The Samoa Solidarity International Group (S.S.I.G.) took part in the 56th Independence anniversary festivity yesterday morning.
They marched in Apia back in March and then in Savaii in April and this year they requested to be a part of the Independence celebrations.
More than 50 members of the S.S.I.G. were part of the parade, including members from New Zealand.
Members of the S.S.I.G. claimed that their initial request to participate in the march was denied. However, around 5pm on Thursday their application was granted to be a part of the parade.
Unasa Iuni Sapolu, a member of the S.S.I.G., told the Weekend Observer the Government’s claim of S.S.I.G. being a troublemaker, unsafe to and for the public was based on prejudice and discrimination and not on facts.
“In the end it comes down to a matter of trust. If we were discriminated against as we felt we did originally in the Government’s decision to stop us from marching and the Government had no choice but to allow S.S.I.G. to march.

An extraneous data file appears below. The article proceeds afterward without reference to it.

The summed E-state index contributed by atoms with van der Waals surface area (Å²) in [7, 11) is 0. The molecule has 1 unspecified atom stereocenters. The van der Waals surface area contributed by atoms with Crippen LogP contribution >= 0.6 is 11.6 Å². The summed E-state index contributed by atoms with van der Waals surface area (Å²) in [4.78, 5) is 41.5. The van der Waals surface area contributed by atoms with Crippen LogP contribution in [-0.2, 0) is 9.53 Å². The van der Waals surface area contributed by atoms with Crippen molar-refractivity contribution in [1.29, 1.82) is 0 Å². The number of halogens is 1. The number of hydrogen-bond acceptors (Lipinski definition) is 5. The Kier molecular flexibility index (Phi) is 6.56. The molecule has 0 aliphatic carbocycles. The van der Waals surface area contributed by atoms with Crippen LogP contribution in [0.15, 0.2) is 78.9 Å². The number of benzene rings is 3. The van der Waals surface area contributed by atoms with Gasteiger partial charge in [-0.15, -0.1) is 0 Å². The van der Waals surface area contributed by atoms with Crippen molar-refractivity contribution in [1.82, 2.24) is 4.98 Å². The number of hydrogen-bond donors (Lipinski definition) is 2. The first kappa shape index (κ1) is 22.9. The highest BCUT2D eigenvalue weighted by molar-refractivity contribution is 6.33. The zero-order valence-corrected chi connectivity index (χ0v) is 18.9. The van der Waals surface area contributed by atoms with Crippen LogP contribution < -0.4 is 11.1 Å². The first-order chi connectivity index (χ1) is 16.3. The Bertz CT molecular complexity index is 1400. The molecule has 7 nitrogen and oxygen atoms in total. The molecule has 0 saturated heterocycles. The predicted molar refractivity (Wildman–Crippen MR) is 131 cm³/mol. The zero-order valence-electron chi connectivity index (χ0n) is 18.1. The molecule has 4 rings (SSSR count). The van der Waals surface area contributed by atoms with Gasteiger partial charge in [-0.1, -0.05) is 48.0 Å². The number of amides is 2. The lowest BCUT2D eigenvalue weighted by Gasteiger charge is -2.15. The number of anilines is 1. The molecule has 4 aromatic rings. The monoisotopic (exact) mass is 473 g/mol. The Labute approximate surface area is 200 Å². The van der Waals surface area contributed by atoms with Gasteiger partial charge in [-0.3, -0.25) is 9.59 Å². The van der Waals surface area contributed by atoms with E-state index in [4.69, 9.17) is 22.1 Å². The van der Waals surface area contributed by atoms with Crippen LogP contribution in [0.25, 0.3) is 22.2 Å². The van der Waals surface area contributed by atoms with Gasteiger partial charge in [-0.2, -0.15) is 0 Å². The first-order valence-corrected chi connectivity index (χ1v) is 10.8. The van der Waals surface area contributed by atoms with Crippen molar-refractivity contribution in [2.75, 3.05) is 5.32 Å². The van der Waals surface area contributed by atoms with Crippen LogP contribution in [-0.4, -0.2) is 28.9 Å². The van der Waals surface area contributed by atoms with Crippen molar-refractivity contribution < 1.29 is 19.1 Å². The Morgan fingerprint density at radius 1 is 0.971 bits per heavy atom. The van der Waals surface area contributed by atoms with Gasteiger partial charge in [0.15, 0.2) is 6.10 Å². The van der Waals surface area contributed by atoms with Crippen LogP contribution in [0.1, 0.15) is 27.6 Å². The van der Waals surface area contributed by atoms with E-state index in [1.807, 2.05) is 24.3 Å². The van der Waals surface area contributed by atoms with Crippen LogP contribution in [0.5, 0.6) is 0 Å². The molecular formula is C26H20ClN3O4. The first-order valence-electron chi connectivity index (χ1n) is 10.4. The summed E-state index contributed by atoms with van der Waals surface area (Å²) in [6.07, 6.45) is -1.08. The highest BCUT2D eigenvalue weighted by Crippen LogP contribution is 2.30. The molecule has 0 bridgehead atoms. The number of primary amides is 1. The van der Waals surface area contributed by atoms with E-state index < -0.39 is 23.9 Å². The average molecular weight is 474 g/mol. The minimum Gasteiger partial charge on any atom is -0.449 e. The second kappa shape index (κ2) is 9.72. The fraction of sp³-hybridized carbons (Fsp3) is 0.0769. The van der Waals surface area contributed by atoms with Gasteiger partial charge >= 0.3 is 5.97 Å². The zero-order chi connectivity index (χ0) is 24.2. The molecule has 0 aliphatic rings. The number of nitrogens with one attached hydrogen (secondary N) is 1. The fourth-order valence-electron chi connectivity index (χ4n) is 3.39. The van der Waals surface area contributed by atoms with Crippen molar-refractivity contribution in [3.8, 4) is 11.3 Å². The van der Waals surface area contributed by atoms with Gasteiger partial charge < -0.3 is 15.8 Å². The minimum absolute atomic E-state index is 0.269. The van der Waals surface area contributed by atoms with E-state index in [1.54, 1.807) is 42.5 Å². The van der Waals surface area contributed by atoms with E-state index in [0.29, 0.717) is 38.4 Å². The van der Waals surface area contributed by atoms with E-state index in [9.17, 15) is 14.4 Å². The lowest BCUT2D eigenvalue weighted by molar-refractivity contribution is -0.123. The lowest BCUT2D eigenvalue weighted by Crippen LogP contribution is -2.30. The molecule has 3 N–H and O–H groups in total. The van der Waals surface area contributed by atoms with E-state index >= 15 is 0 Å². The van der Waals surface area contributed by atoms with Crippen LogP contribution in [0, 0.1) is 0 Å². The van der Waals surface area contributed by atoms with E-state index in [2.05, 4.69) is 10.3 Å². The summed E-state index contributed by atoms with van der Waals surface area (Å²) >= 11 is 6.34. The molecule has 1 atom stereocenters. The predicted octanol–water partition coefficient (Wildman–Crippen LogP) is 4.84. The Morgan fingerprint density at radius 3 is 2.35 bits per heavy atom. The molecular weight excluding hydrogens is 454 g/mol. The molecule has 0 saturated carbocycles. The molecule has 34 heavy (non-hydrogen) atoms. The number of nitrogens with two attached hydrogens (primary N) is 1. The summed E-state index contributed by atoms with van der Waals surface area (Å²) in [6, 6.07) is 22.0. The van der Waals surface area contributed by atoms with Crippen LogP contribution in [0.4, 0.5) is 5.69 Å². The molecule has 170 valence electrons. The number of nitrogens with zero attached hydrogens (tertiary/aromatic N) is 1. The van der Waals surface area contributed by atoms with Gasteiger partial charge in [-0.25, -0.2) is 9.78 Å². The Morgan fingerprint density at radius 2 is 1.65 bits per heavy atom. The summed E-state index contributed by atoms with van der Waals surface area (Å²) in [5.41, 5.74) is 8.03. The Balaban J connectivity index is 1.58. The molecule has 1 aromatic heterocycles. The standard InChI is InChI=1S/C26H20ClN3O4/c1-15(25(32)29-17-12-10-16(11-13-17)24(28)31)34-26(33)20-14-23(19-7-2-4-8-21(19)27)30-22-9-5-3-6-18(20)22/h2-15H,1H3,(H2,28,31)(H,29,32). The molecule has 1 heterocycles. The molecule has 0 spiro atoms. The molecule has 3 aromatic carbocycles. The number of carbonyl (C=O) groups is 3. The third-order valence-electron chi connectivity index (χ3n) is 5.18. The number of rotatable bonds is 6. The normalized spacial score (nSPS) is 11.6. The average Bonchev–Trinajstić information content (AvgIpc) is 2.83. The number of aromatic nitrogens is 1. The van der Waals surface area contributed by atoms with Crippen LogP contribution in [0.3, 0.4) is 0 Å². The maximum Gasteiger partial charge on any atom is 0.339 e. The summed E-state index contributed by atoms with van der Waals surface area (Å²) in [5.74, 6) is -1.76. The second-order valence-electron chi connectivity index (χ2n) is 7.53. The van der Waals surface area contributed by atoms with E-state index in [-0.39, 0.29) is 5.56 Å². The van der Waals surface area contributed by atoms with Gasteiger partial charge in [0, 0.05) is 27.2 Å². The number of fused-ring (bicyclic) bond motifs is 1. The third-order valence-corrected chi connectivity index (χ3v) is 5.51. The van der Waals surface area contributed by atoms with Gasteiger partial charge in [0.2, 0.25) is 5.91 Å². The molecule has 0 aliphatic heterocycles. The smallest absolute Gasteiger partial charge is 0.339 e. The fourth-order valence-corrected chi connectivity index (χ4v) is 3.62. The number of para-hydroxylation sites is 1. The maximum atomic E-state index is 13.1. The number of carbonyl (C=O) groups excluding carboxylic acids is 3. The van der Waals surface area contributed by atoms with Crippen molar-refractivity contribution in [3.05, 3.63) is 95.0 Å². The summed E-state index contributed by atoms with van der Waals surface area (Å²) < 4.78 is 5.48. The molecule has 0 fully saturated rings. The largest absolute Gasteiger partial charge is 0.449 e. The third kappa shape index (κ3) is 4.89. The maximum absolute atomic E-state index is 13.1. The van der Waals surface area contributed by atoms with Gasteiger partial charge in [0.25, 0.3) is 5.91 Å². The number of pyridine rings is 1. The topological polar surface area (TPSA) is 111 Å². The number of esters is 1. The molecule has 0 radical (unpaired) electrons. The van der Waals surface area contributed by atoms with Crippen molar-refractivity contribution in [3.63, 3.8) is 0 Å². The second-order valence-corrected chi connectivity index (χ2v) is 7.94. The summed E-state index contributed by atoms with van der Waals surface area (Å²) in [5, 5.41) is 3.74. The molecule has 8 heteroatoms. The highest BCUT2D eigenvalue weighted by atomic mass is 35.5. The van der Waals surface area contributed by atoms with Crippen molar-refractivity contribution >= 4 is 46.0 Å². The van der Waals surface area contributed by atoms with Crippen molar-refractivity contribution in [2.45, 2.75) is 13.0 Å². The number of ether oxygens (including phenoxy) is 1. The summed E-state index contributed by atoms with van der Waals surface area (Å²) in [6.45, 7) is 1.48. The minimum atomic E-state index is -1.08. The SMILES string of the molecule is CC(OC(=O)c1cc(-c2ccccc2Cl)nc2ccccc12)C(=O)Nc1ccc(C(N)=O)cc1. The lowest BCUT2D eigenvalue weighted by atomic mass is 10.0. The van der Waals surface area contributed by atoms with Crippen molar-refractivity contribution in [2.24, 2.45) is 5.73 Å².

“The repercussions internationally of prejudice and discrimination against S.S.I.G. is damaging for Samoa’s image.
“It’s also a deliberate breach of our freedoms, our rights under Article 13 of the Constitution.”
Unasa pointed out the Government can’t afford civil disobedience and that the “E.F.K.S. is a huge issue for the Government and by stopping S.S.I.G. from marching, more headaches to the Government”.
Another S.S.I.G. member, Tanuvasa Masina, an elderly mother who was part of the march, was thankful to the Government for allowing them to march.
“I have never participated in an Independence Day march, but this year there is an exception, and all for a good cause and that is to make known to the Government that fear we have of losing our communal lands to overseas investors.
“That is the main reason I am part of this march.
“I want to remind the Government they shouldn’t meddle with family affairs that includes customary lands.
“Those things belong to the respective families and therefor the Government should not get involved in trying to lease out our lands.”
She also expressed concerns the Government is investing so much money into the Teuila Festival than the Independence Day.
“We no longer have the usual activities we had in the past for the Independence Day; rather everything is now centered around the Teuila and I think the Government should reconsider that,” said Tanuvasa.